Only about one in eight people with so-called pre-diabetes, often a precursor to full-blown disease, know they have a problem, a US study found.
Lacking awareness, people with the elevated blood sugar levels were also less likely to make lifestyle changes such as getting more exercise or eating less sugary food that might prevent them from ultimately becoming diabetic.
“People with pre-diabetes who lose a modest amount of weight and increase their physical activity are less likely to develop diabetes,” lead study author Dr. Anjali Gopalan, a researcher at the Philadelphia VA Medical Center, said by email. “Our study importantly shows that individuals with pre-diabetes who were aware of this diagnosis were more likely to engage in some of these effective and recommended healthy lifestyle changes.”
Globally, about one in nine adults have diabetes, and the disease will be the seventh leading cause of death by 2030, according to the World Health Organization.
Most of these people have Type 2, or adult-onset, diabetes, which happens when the body can't properly use or make enough of the hormone insulin to convert blood sugar into energy.
Average blood sugar levels over the course of several months can be estimated by measuring changes to the hemoglobin molecule in red blood cells. The hemoglobin A1c test measures the percentage of hemoglobin – the protein in red blood cells that carries oxygen – that is coated with sugar, with readings of 6.5 percent or above signaling diabetes.
But A1C levels between 5.7 percent and 6.4 percent are considered elevated, though not yet diabetic.
More than one third of US adults have such elevated blood sugar levels and each year about 11 percent of them progress to having full-blown diabetes, Gopalan and colleagues note in the American Journal of Preventive Medicine.
To gauge awareness of this heightened diabetes risk among people with the condition, researchers weeded out people who said they already had the disease. Then, they reviewed A1c test results for the rest.
Out of 2,694 adults with test results showing elevated A1c, only 288 people were aware of their status.
People who were aware of their condition were about 30 percent more likely to exercise and get at least 150 minutes of moderate activity each week.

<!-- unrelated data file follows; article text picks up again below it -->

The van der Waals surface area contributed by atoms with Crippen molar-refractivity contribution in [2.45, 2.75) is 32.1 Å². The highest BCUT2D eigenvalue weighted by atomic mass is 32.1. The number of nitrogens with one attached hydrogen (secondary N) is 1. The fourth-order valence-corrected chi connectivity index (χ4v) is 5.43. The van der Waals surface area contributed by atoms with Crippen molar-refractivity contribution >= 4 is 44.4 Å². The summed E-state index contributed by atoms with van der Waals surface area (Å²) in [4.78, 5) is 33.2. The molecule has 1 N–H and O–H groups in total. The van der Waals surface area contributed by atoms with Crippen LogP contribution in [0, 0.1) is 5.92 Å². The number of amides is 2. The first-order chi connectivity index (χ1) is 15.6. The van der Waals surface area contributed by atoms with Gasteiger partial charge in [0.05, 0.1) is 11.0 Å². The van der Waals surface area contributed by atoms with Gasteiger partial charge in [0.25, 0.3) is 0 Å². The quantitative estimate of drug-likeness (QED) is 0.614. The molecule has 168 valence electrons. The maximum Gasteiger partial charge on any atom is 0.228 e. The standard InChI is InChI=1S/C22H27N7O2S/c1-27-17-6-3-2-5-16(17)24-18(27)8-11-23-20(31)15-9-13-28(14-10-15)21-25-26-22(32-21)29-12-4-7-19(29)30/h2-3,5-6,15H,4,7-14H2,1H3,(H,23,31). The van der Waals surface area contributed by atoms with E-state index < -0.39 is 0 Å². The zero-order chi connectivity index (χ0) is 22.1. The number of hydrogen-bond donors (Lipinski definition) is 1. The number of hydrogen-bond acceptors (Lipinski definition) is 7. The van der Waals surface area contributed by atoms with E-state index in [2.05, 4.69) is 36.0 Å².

They were also about 80 percent more likely to attempt weight loss and to have shed at least 7 percent of their body weight in the past year.
In 2014, the US Preventive Services Task Force, a government-backed independent panel that reviews medical evidence, said that screening for diabetes risk does help to identify people headed for full-blown disease and can help some of them to avert it with medication and lifestyle changes.
It’s possible that some patients in the current study had been told about their status but didn’t recall or didn’t understand the specific way researchers asked about the condition, said Dr. Laura Rosella, a public health researcher at the University of Toronto.
“The health care provider has to tell the patient that they don’t meet the criteria for diabetes but they aren’t quite out of the woods, which can be a challenging concept to get across,” Rosella, who wasn’t involved in the study, said by email. “This challenge could explain the low awareness.”
Some patients may also have been tested for diabetes using another measurement known as an oral glucose tolerance test, which can get different results than screening for A1c, said Dr. Robert Cohen, a diabetes specialist at the University of Cincinnati College of Medicine.
“People can pass by one and miss by the other and it is confusion,” Cohen, who wasn’t involved in the study, said by email. “Many labeled as pre-diabetes by A1c would have diabetes if tested by the gold standard oral glucose tolerance test.”